A few crucial matters we should get out in the open from the get-go: It’s still true that no one puts Baby in a corner, she’s still bringing the watermelons, and older women are still putting diamonds in Johnny Castle’s pockets (while last month the poor fellow was living on Jujubes).
If the above amounts to gibberish to you, then we may have reached the end of our fruitful communication for the time being. On the other hand, if you’re feeling a certain 1980s-based libidinal surge, set to the strains of vintage R&B and (now-vintage) swelling synths, then you’re right in the wheelhouse for Dirty Dancing: the Classic Story On Stage, which appears at the Orpheum through October 19.
It’s a familiar story: the college-age Baby (Jillian Mueller) sets off for a Catskills resort with her family in the summer before JFK’s murder, where she discovers bump-and-grind dancing, helps abet an abortion, and volunteers to learn the finer points of competitive dancing with smoldering heap of masculinity Johnny (Samuel Pergande), after which the two enjoy a sweet fling that is ultimately doomed but not before an extended we’ll-show-them moment at the inevitable talent show (in which Johnny is revealed to be an unsung genius of ’80s choreography more than two decades ahead of his time, and who presumably went on to a lucrative career as architect of music videos for Paula Abdul and the Backstreet Boys).
The reasons that the original Dirty Dancing film has become an iconic cult classic aren’t too hard to figure. It was packed with nostalgia, and a young girl’s passage into womanhood framed as part of a nation’s parallel coming of age. Plus, there was Jennifer Grey, a charmer who actually looked like an ordinary, very pretty girl, and the phenomenon that was Patrick Swayze (alas, there’s no room or time for an extended meditation on his sweet spot of sex appeal, but it seems safe to say that a generation did indeed meditate extensively upon it).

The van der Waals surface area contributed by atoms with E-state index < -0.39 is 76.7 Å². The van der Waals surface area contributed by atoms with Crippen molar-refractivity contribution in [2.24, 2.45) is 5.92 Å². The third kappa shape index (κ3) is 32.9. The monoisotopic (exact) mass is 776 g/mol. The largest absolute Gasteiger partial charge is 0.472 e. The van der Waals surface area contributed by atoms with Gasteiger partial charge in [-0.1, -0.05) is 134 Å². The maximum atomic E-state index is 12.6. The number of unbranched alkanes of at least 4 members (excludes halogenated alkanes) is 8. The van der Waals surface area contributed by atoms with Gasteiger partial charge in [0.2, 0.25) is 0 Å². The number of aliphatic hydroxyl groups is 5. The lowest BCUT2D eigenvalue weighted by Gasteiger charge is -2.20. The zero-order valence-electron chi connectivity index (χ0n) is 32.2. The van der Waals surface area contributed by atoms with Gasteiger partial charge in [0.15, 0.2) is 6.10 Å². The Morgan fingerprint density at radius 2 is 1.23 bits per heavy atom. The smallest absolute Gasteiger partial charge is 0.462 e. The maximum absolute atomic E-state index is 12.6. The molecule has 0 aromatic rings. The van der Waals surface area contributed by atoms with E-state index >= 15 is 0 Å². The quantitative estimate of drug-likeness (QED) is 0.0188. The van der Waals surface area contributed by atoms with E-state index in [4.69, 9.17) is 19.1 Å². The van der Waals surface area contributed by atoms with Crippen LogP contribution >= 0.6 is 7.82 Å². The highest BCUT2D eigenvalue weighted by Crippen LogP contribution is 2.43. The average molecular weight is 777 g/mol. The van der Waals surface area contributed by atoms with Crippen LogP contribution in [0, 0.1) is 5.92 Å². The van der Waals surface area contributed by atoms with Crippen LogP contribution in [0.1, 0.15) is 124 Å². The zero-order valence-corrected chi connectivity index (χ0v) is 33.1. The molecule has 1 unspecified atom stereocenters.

Pergande has considerable shoes to fill, and he does—at least when he’s hoofing. He’s matched nicely by Mueller, who deftly portrays Baby’s evolution from dorky to slinky. The rest of the cast in this touring production is spot-on, a mix of expert dancers, and a couple of booming voices to match an energetic live band (Jenny Winton’s Penny is a standout, her dancing capturing the elusive abandon of the other-side-of-the-tracks sensuality that the film celebrated, stylized, and fetishized).
With a limited set, Dirty Dancing relies on projections that evoke landscapes and interiors with versatility and overall effectiveness (showing large images of people dancing seems quite superfluous, though, when such terrific dancers are appearing below them with the attraction of being real). The narrative strength of the show is, again, dependent on whether or not you know the source material more or less word for word: If you do, you’re in. If not, you may have taken a wrong turn on the way to another theater.
Does it work? Yes, indeed, if you’re so inclined—and why not? In the end, like the film, Dirty Dancing makes its awkward stand in favor of rhythm, fairness, affection, and heated sensuality. We could all do so much worse.